Hop on board as we continue our journey Around the World in 80 Models! We began our itinerary at Sketchfab headquarters in New York and are working our way through Europe, Africa, Asia, Oceania, South America, and North America. To catch up on past destinations, check out the rest of the Around the World in 80 Models series.
This week we meet up with architectural historian Ed Triplett in Montesa, Spain to take a look at his partial reconstruction of a hilltop castle-convent.
Montesa, Spain: Castillo-Convento de Montesa
My Name is Ed Triplett, and I am currently a Council of Library and Information Resources (CLIR) Postdoctoral Fellow at Duke University. I received my PhD in Architectural History from the University of Virginia in 2015.
This model represents a partial reconstruction of the Castillo-Convento de Montesa. It is a 14th-century fortress-monastery that acted as the headquarters for a new military-monastic order of knights in the province of Valencia, Spain. It is one of only a handful of extant structures of its kind in Iberia that took a complete monastic core – with cloister, church, dormitories, and refectory – and wrapped it in a fortified, hilltop castle. After the destruction of the Order of Templars, the Christian King James II explained to Pope John XXII that he needed to found a replacement Order on the frontier to protect Christian settlers from Muslim insurrections that flared up in the nearby town and castle of Xativa. Montesa is sited on a hilltop overlooking a valley that connected Xativa and the Mediterranean to the interior of the Iberian Peninsula.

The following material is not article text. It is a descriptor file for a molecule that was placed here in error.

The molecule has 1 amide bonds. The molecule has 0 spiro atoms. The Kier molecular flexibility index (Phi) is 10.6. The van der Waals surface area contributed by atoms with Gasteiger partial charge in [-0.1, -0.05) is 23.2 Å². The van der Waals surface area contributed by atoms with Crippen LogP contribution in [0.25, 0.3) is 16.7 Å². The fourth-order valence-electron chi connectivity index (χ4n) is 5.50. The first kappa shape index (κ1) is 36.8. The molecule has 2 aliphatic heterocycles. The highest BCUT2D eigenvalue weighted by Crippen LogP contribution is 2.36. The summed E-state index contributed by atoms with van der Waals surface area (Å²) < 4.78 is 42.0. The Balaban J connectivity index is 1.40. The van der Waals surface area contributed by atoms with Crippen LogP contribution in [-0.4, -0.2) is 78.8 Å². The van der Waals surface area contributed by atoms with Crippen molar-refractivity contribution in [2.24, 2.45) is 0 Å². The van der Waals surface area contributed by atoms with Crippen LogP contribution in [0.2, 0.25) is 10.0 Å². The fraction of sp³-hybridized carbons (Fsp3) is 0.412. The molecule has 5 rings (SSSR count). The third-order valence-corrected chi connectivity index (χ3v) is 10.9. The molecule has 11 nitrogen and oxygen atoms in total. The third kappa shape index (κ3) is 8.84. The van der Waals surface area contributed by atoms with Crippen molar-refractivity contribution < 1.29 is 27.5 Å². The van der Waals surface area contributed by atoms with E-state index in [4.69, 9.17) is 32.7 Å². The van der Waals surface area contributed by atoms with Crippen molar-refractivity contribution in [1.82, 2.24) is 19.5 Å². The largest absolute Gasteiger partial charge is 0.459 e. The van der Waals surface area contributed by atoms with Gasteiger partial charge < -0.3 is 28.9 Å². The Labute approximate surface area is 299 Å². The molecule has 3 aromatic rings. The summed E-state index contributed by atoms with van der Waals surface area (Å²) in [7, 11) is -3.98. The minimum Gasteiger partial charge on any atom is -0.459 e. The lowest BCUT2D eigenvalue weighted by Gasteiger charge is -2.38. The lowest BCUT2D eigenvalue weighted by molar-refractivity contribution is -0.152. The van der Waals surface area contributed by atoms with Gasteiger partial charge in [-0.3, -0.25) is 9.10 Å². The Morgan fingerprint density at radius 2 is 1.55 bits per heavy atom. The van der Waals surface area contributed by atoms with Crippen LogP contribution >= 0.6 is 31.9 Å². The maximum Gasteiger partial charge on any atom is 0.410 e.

This model was constructed as part of my dissertation titled A Wall of the Faithful: Spatial Analysis of Military Order Architecture on Medieval Iberia’s Religious Frontier. The extant site was captured in 3D using a completely photogrammetric process. Over 10,000 photographs were taken on site using a combination of terrestrial, pole-aerial and kite-aerial methods. After the photos were processed into a dense point cloud using the open source software Visual SFM, the data was cleaned and meshed in Meshlab and Cloud Compare (both open-source). The dense mesh was retopologized using 3D Coat, and the transparent reconstruction was accomplished in 3D Studio Max 2014 by snapping to the dense mesh.
Above is a screencast of the sparse point cloud being populated in VisualSFM from Kite Aerial photos.
This model is still a bit of a labor of love. Photogrammetry was new to me when I captured the data in 2013, and I struggled a lot finding low-budget ways to capture and process the photos. The kite photography in particular was both a revelation and a nerve-wracking experience.
To see more of Ed’s models here on Sketchfab, check out his profile!